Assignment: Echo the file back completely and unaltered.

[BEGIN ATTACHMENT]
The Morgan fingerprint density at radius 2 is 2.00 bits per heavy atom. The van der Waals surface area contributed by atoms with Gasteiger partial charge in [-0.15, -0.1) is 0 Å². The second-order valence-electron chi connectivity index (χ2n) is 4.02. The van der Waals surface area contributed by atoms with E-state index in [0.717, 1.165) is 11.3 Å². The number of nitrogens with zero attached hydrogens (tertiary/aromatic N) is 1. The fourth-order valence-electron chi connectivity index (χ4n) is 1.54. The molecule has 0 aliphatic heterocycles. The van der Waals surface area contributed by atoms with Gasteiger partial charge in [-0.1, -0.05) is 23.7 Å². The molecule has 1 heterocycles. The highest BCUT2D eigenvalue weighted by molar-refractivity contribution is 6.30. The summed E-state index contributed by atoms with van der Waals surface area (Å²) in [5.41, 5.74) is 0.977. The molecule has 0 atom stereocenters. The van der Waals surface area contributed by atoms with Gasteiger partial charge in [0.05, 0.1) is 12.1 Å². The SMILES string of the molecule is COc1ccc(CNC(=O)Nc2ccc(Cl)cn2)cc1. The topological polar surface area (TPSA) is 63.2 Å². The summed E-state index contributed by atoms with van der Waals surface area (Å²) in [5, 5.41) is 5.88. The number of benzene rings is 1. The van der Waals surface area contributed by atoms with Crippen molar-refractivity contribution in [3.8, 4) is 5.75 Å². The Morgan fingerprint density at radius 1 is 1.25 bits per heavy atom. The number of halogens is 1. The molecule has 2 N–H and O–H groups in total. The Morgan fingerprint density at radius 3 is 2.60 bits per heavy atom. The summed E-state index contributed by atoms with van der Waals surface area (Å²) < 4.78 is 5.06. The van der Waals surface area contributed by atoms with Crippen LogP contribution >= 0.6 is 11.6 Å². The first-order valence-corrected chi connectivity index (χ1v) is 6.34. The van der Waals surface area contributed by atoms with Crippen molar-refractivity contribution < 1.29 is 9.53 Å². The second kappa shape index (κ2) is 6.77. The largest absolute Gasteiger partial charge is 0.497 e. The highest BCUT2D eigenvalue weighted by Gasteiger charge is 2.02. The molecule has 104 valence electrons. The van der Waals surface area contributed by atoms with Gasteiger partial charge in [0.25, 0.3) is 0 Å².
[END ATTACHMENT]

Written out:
The Morgan fingerprint density at radius 2 is 2.00 bits per heavy atom. The van der Waals surface area contributed by atoms with Gasteiger partial charge in [-0.15, -0.1) is 0 Å². The second-order valence-electron chi connectivity index (χ2n) is 4.02. The van der Waals surface area contributed by atoms with E-state index in [0.717, 1.165) is 11.3 Å². The number of nitrogens with zero attached hydrogens (tertiary/aromatic N) is 1. The fourth-order valence-electron chi connectivity index (χ4n) is 1.54. The molecule has 0 aliphatic heterocycles. The van der Waals surface area contributed by atoms with Gasteiger partial charge in [-0.1, -0.05) is 23.7 Å². The molecule has 1 heterocycles. The highest BCUT2D eigenvalue weighted by molar-refractivity contribution is 6.30. The summed E-state index contributed by atoms with van der Waals surface area (Å²) in [5.41, 5.74) is 0.977. The molecule has 0 atom stereocenters. The van der Waals surface area contributed by atoms with Gasteiger partial charge in [0.05, 0.1) is 12.1 Å². The SMILES string of the molecule is COc1ccc(CNC(=O)Nc2ccc(Cl)cn2)cc1. The topological polar surface area (TPSA) is 63.2 Å². The summed E-state index contributed by atoms with van der Waals surface area (Å²) in [5, 5.41) is 5.88. The number of benzene rings is 1. The van der Waals surface area contributed by atoms with Crippen molar-refractivity contribution in [3.8, 4) is 5.75 Å². The Morgan fingerprint density at radius 1 is 1.25 bits per heavy atom. The number of halogens is 1. The molecule has 2 N–H and O–H groups in total. The Morgan fingerprint density at radius 3 is 2.60 bits per heavy atom. The summed E-state index contributed by atoms with van der Waals surface area (Å²) < 4.78 is 5.06. The van der Waals surface area contributed by atoms with Crippen LogP contribution >= 0.6 is 11.6 Å². The first-order valence-corrected chi connectivity index (χ1v) is 6.34. The van der Waals surface area contributed by atoms with Crippen molar-refractivity contribution < 1.29 is 9.53 Å². The second kappa shape index (κ2) is 6.77. The largest absolute Gasteiger partial charge is 0.497 e. The highest BCUT2D eigenvalue weighted by Gasteiger charge is 2.02. The molecule has 104 valence electrons. The van der Waals surface area contributed by atoms with Gasteiger partial charge in [0.25, 0.3) is 0 Å².